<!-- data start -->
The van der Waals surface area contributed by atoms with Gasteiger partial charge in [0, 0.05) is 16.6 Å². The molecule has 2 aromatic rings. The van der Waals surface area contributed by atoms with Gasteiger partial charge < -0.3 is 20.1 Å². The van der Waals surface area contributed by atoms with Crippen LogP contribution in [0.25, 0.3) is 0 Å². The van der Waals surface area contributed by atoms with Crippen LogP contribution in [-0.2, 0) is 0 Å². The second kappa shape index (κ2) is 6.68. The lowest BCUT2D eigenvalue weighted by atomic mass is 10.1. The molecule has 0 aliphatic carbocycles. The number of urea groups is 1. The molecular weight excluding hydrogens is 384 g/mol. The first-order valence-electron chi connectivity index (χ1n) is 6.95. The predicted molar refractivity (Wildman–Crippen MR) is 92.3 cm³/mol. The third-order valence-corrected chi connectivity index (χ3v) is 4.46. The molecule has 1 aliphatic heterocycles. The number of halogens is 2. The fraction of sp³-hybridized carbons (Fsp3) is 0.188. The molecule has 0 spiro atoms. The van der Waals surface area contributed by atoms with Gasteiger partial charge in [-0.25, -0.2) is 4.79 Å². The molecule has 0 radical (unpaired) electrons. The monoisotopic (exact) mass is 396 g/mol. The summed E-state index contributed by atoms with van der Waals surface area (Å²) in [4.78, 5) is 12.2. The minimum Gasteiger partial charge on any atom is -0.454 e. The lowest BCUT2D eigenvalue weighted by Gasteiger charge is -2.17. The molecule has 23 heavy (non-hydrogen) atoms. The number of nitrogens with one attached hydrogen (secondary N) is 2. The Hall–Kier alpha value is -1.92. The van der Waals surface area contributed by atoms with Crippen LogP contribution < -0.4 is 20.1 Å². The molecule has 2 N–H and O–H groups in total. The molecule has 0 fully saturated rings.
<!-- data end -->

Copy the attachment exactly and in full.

The van der Waals surface area contributed by atoms with Gasteiger partial charge in [0, 0.05) is 16.6 Å². The molecule has 2 aromatic rings. The van der Waals surface area contributed by atoms with Gasteiger partial charge < -0.3 is 20.1 Å². The van der Waals surface area contributed by atoms with Crippen LogP contribution in [0.25, 0.3) is 0 Å². The van der Waals surface area contributed by atoms with Crippen LogP contribution in [-0.2, 0) is 0 Å². The second kappa shape index (κ2) is 6.68. The lowest BCUT2D eigenvalue weighted by atomic mass is 10.1. The molecule has 0 aliphatic carbocycles. The number of urea groups is 1. The molecular weight excluding hydrogens is 384 g/mol. The first-order valence-electron chi connectivity index (χ1n) is 6.95. The predicted molar refractivity (Wildman–Crippen MR) is 92.3 cm³/mol. The third-order valence-corrected chi connectivity index (χ3v) is 4.46. The molecule has 1 aliphatic heterocycles. The number of halogens is 2. The fraction of sp³-hybridized carbons (Fsp3) is 0.188. The molecule has 0 spiro atoms. The van der Waals surface area contributed by atoms with Gasteiger partial charge in [-0.25, -0.2) is 4.79 Å². The molecule has 0 radical (unpaired) electrons. The monoisotopic (exact) mass is 396 g/mol. The summed E-state index contributed by atoms with van der Waals surface area (Å²) in [4.78, 5) is 12.2. The minimum Gasteiger partial charge on any atom is -0.454 e. The lowest BCUT2D eigenvalue weighted by Gasteiger charge is -2.17. The molecule has 23 heavy (non-hydrogen) atoms. The number of nitrogens with one attached hydrogen (secondary N) is 2. The Hall–Kier alpha value is -1.92. The van der Waals surface area contributed by atoms with Crippen LogP contribution < -0.4 is 20.1 Å². The molecule has 2 N–H and O–H groups in total. The molecule has 0 fully saturated rings.